Put the dates in a saucepan with 300ml of cold water and bring to the boil. Transfer to a blender and whizz up for a minute until smooth. Add the tablespoon of bicarbonate of soda and whizz again for a second. The mixture will foam up quite excitingly.

While it is still hot tip the date mix into the other ingredients and fold with the metal spoon until well combined.

Transfer to your prepared tin and bake for 45 minutes or until a skewer poked into the middle of the cake comes out clean.

Remove from the tin and allow to cool on a wire rack, before cutting into portion sized squares or rectangles. I like to trim the edges if I’m trying to be fancy but these are perfectly good to eat as leftovers. If you are making this pudding in advance then wrap in foil when it is completely cool and store in a cake tin or Tupperware.

For the toffee sauce put the sugar and butter into a saucepan over a medium heat until the sugar has dissolved. Add the cream and bring to boiling point. Stir continuously for about 5 minutes until the sauce has turned golden and has started to thicken.

When you are ready to serve you just need to reheat the sauce in the pan on the hob or in a jug in the microwave for a minute or two. The sponge can be reheated as a whole in the oven covered with foil for about 5 minutes at 180oC fan or in individual portions in the microwave for about 30 seconds.

You can also freeze individual portions of toffee and sauce.

The prepared tin.

The prepared tin.

Little Mix.

Little Mix.

The frothy date mixture.

The frothy date mixture.

When the toffee sauce has turned this colour remove it from the heat.

When the toffee sauce has turned this colour remove it from the heat.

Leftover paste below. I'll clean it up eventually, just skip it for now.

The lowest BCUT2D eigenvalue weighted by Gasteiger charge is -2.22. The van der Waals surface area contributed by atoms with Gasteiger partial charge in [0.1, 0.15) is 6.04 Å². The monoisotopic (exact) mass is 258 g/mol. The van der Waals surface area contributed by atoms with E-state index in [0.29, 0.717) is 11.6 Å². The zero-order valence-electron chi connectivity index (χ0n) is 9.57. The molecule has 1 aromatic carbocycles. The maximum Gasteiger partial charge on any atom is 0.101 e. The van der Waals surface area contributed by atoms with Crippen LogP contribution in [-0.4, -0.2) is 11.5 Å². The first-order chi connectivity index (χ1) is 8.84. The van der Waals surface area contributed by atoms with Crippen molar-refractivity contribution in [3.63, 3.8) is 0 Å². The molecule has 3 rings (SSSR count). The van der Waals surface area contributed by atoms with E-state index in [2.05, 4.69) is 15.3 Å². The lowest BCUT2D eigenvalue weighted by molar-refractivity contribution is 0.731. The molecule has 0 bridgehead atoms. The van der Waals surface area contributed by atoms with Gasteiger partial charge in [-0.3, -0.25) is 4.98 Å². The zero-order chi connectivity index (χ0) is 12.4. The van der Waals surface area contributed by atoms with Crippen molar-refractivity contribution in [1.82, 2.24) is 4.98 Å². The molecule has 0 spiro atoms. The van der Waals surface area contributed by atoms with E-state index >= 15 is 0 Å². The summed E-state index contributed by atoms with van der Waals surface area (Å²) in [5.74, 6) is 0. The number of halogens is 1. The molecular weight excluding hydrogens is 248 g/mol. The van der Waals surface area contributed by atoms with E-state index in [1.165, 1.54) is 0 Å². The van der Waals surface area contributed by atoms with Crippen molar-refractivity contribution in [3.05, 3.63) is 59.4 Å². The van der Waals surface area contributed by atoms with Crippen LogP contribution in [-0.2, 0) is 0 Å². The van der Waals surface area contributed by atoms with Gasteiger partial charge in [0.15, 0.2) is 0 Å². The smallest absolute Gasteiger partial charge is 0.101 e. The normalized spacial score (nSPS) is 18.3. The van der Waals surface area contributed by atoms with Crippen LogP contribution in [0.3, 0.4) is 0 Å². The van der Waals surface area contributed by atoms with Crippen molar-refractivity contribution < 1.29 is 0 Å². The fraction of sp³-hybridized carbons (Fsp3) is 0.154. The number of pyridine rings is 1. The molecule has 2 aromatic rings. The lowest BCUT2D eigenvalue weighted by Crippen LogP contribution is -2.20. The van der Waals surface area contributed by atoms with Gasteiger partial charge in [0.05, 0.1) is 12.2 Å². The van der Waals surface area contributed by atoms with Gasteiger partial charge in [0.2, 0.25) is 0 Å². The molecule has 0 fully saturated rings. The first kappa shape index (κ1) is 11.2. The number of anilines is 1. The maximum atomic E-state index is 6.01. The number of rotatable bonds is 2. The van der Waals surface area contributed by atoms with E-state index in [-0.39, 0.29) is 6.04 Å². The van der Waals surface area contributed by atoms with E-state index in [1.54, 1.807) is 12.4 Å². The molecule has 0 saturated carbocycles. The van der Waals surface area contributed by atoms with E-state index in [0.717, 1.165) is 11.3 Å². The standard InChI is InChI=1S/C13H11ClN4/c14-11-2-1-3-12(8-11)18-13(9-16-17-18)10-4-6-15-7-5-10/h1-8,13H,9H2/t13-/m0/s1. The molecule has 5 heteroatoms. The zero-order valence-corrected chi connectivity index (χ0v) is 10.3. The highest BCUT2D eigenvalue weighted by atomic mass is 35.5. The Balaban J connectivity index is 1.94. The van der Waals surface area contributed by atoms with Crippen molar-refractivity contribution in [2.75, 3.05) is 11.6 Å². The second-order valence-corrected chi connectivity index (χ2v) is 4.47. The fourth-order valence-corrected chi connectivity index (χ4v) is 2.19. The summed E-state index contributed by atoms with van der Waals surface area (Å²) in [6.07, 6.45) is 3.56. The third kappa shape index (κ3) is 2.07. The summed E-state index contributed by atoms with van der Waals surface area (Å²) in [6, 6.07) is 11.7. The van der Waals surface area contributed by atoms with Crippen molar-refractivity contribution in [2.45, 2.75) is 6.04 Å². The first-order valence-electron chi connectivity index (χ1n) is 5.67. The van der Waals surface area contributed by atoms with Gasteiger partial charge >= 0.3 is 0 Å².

Vanilla Ice Cream

Makes 1 1/2 pints

  • 4 egg yolks
  • 100g caster sugar
  • 300ml milk
  • 300ml double cream
  • 1 teaspoon vanilla extract

In a bowl beat the egg yolks and sugar together.

Heat the milk in a saucepan slowly until it is almost boiling and then stir this into the egg and sugar mixture.

Tip the whole lot back into the pan and place on a medium heat stirring continuously with a whisk until the mixture thickens enough to coat the back of a wooden spoon. Whatever you do don’t let it boil or it will curdle and ruin.

Cover the mixture and leave it to cool first to room temperature and then in the fridge. Stir in the cream and the vanilla extract and churn in an ice cream maker until thick. Place in a plastic container and transfer to the freezer to finish hardening.

NOTE: I have a Magimix Le Glacier ice cream maker – the cheaper sort where you have to freeze the bowl overnight before using. If you don’t have an ice cream maker then you can still follow this recipe but you will need to whip the double cream first before adding it to the milk/egg/sugar mixture. Fold the cream into the custard and then freeze, beating every couple of hours with a fork or in a food processor until it is firm enough to scoop (usually about 6 hours).